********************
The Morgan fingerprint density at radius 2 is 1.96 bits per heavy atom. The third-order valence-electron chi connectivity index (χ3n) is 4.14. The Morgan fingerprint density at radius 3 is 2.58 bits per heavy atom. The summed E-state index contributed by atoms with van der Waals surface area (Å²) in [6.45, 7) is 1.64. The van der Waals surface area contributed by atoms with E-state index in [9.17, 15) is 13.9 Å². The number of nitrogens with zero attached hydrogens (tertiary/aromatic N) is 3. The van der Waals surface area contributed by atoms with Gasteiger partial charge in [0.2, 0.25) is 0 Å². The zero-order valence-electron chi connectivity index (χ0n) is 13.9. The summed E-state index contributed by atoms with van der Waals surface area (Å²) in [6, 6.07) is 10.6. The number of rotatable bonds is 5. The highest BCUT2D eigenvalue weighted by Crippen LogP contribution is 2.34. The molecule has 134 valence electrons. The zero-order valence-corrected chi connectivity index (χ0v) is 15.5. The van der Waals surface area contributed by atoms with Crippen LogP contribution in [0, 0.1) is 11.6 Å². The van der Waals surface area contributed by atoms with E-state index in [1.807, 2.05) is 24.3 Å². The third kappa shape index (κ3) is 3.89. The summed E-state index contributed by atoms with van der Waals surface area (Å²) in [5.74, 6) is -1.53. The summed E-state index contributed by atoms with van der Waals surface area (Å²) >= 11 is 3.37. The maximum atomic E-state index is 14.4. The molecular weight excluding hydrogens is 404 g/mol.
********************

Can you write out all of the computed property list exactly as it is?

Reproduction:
The Morgan fingerprint density at radius 2 is 1.96 bits per heavy atom. The third-order valence-electron chi connectivity index (χ3n) is 4.14. The Morgan fingerprint density at radius 3 is 2.58 bits per heavy atom. The summed E-state index contributed by atoms with van der Waals surface area (Å²) in [6.45, 7) is 1.64. The van der Waals surface area contributed by atoms with E-state index in [9.17, 15) is 13.9 Å². The number of nitrogens with zero attached hydrogens (tertiary/aromatic N) is 3. The van der Waals surface area contributed by atoms with Gasteiger partial charge in [0.2, 0.25) is 0 Å². The zero-order valence-electron chi connectivity index (χ0n) is 13.9. The summed E-state index contributed by atoms with van der Waals surface area (Å²) in [6, 6.07) is 10.6. The number of rotatable bonds is 5. The highest BCUT2D eigenvalue weighted by Crippen LogP contribution is 2.34. The molecule has 134 valence electrons. The zero-order valence-corrected chi connectivity index (χ0v) is 15.5. The van der Waals surface area contributed by atoms with Crippen LogP contribution in [0, 0.1) is 11.6 Å². The van der Waals surface area contributed by atoms with E-state index in [1.807, 2.05) is 24.3 Å². The third kappa shape index (κ3) is 3.89. The summed E-state index contributed by atoms with van der Waals surface area (Å²) in [5.74, 6) is -1.53. The summed E-state index contributed by atoms with van der Waals surface area (Å²) >= 11 is 3.37. The maximum atomic E-state index is 14.4. The molecular weight excluding hydrogens is 404 g/mol.